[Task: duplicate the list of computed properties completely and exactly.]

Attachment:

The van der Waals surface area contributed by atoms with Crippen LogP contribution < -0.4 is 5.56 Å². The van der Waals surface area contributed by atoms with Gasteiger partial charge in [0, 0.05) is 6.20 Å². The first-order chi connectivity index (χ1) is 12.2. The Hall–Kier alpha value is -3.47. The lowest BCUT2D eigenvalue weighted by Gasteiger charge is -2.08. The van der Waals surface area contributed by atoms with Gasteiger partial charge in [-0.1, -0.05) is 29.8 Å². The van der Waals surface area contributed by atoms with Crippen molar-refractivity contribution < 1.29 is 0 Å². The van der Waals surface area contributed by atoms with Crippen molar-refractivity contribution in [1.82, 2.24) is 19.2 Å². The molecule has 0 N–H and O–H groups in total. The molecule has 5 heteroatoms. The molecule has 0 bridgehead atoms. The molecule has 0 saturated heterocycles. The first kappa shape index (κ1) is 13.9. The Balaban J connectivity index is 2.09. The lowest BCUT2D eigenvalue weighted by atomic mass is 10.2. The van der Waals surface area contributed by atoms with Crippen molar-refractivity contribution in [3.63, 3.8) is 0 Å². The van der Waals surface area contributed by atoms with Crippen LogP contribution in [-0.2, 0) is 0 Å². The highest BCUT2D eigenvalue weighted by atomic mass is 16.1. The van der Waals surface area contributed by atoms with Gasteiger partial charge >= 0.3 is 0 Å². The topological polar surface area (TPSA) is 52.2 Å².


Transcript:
The van der Waals surface area contributed by atoms with Crippen LogP contribution < -0.4 is 5.56 Å². The van der Waals surface area contributed by atoms with Gasteiger partial charge in [0, 0.05) is 6.20 Å². The first-order chi connectivity index (χ1) is 12.2. The Hall–Kier alpha value is -3.47. The lowest BCUT2D eigenvalue weighted by Gasteiger charge is -2.08. The van der Waals surface area contributed by atoms with Gasteiger partial charge in [-0.1, -0.05) is 29.8 Å². The van der Waals surface area contributed by atoms with Crippen molar-refractivity contribution < 1.29 is 0 Å². The van der Waals surface area contributed by atoms with Crippen molar-refractivity contribution in [1.82, 2.24) is 19.2 Å². The molecule has 0 N–H and O–H groups in total. The molecule has 5 heteroatoms. The molecule has 0 bridgehead atoms. The molecule has 0 saturated heterocycles. The first kappa shape index (κ1) is 13.9. The Balaban J connectivity index is 2.09. The lowest BCUT2D eigenvalue weighted by atomic mass is 10.2. The van der Waals surface area contributed by atoms with Crippen molar-refractivity contribution in [3.63, 3.8) is 0 Å². The van der Waals surface area contributed by atoms with Crippen LogP contribution in [-0.2, 0) is 0 Å². The highest BCUT2D eigenvalue weighted by atomic mass is 16.1. The van der Waals surface area contributed by atoms with Gasteiger partial charge >= 0.3 is 0 Å². The topological polar surface area (TPSA) is 52.2 Å².